Page:Air Service Boys Flying for Victory.djvu/12

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success of his calling he's got to have nerves of steel."

"Yes, and let him lose his grip and confidence because of any unusual danger, his usefulness is gone."

"There's our signal at last, Jack!"

"Here goes! And pity the poor Boche I drive for with my new American plane, and its bully Liberty motor!"

Both young men, attired as air pilots, with goggles and gloves as well as heavy coats for extra warmth in the dizzy spaces a mile or two overheard, hastened to climb aboard their waiting machines, which, were of the latest type of battle-plane.

Each had an assistant, or observer, who would also handle one of the two machine-guns with which those American flying machines were armed.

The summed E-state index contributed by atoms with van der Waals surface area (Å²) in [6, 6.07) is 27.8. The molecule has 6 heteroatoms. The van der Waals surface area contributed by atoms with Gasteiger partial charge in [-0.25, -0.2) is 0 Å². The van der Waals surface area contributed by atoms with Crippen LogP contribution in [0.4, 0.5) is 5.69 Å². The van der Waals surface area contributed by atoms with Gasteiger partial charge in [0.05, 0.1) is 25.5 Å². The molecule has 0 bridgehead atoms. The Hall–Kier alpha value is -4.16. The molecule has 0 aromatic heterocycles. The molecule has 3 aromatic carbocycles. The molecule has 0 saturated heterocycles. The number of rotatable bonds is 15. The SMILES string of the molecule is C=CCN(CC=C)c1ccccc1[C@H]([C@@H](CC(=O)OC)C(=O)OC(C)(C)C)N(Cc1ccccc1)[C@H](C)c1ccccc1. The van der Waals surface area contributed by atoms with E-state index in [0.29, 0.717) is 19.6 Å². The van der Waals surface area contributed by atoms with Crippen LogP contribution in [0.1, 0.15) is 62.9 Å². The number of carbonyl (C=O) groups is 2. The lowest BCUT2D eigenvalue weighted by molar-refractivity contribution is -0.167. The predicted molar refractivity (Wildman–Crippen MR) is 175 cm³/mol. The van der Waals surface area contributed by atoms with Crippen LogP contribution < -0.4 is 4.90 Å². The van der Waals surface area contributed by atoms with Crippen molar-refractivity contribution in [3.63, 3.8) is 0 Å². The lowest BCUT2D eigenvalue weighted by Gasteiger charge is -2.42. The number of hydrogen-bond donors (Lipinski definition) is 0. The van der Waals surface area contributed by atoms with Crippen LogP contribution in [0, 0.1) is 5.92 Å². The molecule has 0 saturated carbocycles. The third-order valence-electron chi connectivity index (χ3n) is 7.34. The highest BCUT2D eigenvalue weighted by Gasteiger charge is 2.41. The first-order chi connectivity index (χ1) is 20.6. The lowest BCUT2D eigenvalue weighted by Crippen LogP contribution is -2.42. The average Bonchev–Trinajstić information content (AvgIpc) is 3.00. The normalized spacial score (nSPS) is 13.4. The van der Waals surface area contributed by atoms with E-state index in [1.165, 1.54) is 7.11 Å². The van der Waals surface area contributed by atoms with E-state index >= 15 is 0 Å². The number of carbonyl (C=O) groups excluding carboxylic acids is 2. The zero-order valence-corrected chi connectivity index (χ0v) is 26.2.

The time was that period in the fall of 1918, when the fresh American host burst headlong into the battle line in Northern France.

At Château Thierry and St. Mihiel they had struck the astounded foe with the force of an avalanche. The Germans, war-weary, were stunned by the vigor of the fresh army that once in action would not be denied.

Back, and still further back, the struggling lines of grey-coated Hun fighters had been thrust.